Australian company Elbee accuses Canadian corporation The Motherhood Collection of federal and common law trademark infringement.  Elbee says that it has used the mark DREAM BABY in connection with child safety products since December 2003.  Elbee holds six federal registrations for the mark, covering a variety of child safety categories.  Elbee claims that The Motherhood Connection adopted the same mark in connection with the sale via Amazon of a baby monitor marketed as “Dream Baby Monitor Pro.”  The Motherhood Collective applied for and received a federal registration for DREAM BABY MONITOR PRO, which asserted a first use in commerce of November 3, 2019.  Elbee says that it has received numerous complaints from purchasers of the baby monitor who believe the monitor to have originated from Elbee.  While the complaint does not make reference to this, Elbee successfully petitioned for cancellation of the DREAM BABY MONITOR PRO mark, which was cancelled on January 26, 2021.  Elbee asserts personal jurisdiction pursuant to R.R.C.P. 4(k)(2), which states that service of a summons establishes personal jurisdiction over an entity that is not subject to personal jurisdiction in any state, so long a claim is asserted that arises under federal law.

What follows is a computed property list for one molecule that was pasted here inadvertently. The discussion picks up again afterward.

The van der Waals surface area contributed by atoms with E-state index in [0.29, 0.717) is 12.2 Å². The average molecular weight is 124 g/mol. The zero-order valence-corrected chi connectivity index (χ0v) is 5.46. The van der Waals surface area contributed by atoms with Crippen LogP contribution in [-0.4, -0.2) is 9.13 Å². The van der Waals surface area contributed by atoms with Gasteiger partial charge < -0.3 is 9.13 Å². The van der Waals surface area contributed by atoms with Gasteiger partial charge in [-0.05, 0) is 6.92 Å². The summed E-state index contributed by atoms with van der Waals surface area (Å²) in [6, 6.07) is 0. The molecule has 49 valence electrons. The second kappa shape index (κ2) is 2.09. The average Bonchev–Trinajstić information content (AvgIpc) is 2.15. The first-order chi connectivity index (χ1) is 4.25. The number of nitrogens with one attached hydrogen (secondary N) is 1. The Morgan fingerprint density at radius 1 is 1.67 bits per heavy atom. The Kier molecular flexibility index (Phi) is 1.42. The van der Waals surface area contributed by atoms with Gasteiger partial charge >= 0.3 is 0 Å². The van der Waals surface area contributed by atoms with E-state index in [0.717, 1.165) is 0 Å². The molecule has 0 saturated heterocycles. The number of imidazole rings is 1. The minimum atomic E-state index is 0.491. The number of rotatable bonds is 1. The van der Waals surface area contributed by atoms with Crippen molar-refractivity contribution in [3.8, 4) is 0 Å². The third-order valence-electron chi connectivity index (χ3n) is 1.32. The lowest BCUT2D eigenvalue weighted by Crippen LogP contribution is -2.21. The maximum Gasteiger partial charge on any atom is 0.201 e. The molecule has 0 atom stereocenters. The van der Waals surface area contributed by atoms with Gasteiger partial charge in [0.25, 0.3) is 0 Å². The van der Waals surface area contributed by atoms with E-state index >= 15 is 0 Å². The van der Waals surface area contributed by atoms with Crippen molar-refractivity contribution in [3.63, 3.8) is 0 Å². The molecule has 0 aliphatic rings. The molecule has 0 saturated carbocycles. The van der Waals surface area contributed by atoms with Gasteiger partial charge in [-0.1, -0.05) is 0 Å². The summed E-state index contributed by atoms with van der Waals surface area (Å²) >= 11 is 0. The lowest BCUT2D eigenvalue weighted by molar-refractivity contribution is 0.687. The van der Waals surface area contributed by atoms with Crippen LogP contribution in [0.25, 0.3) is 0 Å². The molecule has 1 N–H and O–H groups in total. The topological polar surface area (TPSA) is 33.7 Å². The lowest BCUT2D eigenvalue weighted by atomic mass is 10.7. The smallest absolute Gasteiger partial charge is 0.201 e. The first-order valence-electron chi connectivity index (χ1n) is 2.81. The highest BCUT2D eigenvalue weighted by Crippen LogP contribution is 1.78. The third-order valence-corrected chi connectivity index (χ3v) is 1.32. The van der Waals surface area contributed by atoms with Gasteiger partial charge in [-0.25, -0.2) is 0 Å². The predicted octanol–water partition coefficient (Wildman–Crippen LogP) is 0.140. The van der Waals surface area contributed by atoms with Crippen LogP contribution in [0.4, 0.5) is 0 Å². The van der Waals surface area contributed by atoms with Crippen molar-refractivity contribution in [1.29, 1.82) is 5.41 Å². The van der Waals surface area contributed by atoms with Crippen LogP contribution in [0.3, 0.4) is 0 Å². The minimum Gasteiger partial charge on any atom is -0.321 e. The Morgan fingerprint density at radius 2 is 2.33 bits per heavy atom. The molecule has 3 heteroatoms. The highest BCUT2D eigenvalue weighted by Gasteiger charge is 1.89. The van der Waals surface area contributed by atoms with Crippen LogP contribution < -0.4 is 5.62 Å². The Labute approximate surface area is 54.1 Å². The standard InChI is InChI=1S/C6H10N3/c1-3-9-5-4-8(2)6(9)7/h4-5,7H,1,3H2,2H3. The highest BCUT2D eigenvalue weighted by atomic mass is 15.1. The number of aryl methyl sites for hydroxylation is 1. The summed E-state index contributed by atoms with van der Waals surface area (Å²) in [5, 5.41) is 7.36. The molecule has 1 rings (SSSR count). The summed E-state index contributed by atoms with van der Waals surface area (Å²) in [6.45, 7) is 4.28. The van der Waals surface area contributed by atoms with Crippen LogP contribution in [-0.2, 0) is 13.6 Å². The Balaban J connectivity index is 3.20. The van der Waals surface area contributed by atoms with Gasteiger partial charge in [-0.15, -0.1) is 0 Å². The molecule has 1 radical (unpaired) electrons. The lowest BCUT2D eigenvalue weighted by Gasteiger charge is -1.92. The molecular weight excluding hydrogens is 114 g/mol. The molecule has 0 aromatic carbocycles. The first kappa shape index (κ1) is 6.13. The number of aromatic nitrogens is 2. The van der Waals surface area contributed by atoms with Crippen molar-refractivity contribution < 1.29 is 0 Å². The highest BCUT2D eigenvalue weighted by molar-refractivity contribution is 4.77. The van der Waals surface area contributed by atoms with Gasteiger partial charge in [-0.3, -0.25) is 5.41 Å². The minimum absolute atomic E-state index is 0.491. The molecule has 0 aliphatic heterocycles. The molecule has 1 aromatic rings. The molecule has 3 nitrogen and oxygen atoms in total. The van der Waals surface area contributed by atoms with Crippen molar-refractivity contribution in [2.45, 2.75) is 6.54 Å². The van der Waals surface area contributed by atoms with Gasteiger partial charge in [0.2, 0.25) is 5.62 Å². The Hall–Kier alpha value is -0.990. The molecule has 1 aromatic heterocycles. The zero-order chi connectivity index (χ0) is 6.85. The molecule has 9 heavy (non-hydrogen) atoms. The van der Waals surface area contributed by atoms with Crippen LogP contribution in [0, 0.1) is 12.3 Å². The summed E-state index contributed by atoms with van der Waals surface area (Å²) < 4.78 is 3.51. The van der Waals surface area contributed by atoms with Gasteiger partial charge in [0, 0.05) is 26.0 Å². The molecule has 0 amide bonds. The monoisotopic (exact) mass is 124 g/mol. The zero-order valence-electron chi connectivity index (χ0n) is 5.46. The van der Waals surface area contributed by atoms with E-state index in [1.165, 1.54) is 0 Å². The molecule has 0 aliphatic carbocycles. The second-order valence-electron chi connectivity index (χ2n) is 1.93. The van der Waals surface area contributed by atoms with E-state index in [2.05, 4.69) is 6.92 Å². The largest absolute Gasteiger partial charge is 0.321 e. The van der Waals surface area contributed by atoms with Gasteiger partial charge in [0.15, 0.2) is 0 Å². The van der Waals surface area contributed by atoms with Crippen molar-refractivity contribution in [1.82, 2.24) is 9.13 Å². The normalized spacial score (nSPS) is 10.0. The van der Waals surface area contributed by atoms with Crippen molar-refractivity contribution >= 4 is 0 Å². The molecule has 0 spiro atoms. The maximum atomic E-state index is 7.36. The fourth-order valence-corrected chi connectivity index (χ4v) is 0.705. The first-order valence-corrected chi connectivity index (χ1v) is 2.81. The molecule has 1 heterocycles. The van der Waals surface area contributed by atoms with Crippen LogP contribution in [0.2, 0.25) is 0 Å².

SharkNinja Operating LLC v. DEALS4EVERYONE LLC d/b/a Amazon Reseller Tech & Beyond et al. (D. Mass. 21-cv-10676).